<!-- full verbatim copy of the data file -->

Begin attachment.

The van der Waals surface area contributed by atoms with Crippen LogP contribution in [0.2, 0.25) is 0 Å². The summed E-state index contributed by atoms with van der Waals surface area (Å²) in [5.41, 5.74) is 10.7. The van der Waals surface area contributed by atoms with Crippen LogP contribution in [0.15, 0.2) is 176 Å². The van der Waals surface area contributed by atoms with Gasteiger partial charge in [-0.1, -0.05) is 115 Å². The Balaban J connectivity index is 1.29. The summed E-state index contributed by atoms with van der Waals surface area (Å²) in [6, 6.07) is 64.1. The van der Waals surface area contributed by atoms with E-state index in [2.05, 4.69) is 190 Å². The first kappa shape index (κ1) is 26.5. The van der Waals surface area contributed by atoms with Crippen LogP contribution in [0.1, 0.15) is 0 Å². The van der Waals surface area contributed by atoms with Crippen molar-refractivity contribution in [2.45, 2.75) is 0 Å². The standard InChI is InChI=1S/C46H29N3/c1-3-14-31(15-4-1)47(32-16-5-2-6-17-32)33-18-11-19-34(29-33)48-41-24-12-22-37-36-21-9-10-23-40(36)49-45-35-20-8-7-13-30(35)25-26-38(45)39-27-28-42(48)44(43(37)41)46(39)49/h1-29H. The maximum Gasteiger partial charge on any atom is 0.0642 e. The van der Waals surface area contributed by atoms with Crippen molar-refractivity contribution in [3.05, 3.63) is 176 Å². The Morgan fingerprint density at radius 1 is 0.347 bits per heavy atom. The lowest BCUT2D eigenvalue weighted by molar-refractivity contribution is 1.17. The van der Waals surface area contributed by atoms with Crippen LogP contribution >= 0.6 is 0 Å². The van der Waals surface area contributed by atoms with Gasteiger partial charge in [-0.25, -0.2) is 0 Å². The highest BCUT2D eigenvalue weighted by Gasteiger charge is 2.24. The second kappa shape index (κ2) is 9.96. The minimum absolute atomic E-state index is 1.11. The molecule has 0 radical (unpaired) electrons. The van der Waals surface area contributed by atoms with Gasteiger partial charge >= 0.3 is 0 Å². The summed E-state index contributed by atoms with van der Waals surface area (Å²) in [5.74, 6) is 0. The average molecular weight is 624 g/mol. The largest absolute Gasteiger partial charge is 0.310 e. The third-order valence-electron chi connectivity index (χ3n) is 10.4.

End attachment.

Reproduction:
The van der Waals surface area contributed by atoms with Crippen LogP contribution in [0.2, 0.25) is 0 Å². The summed E-state index contributed by atoms with van der Waals surface area (Å²) in [5.41, 5.74) is 10.7. The van der Waals surface area contributed by atoms with Crippen LogP contribution in [0.15, 0.2) is 176 Å². The van der Waals surface area contributed by atoms with Gasteiger partial charge in [-0.1, -0.05) is 115 Å². The Balaban J connectivity index is 1.29. The summed E-state index contributed by atoms with van der Waals surface area (Å²) in [6, 6.07) is 64.1. The van der Waals surface area contributed by atoms with E-state index in [2.05, 4.69) is 190 Å². The first kappa shape index (κ1) is 26.5. The van der Waals surface area contributed by atoms with Crippen LogP contribution in [0.1, 0.15) is 0 Å². The van der Waals surface area contributed by atoms with Crippen molar-refractivity contribution in [2.45, 2.75) is 0 Å². The standard InChI is InChI=1S/C46H29N3/c1-3-14-31(15-4-1)47(32-16-5-2-6-17-32)33-18-11-19-34(29-33)48-41-24-12-22-37-36-21-9-10-23-40(36)49-45-35-20-8-7-13-30(35)25-26-38(45)39-27-28-42(48)44(43(37)41)46(39)49/h1-29H. The maximum Gasteiger partial charge on any atom is 0.0642 e. The van der Waals surface area contributed by atoms with Crippen molar-refractivity contribution in [3.05, 3.63) is 176 Å². The Morgan fingerprint density at radius 1 is 0.347 bits per heavy atom. The lowest BCUT2D eigenvalue weighted by molar-refractivity contribution is 1.17. The van der Waals surface area contributed by atoms with Crippen LogP contribution >= 0.6 is 0 Å². The van der Waals surface area contributed by atoms with Gasteiger partial charge in [-0.25, -0.2) is 0 Å². The highest BCUT2D eigenvalue weighted by Gasteiger charge is 2.24. The second kappa shape index (κ2) is 9.96. The minimum absolute atomic E-state index is 1.11. The molecule has 0 radical (unpaired) electrons. The van der Waals surface area contributed by atoms with Gasteiger partial charge >= 0.3 is 0 Å². The summed E-state index contributed by atoms with van der Waals surface area (Å²) in [5.74, 6) is 0. The average molecular weight is 624 g/mol. The largest absolute Gasteiger partial charge is 0.310 e. The third-order valence-electron chi connectivity index (χ3n) is 10.4.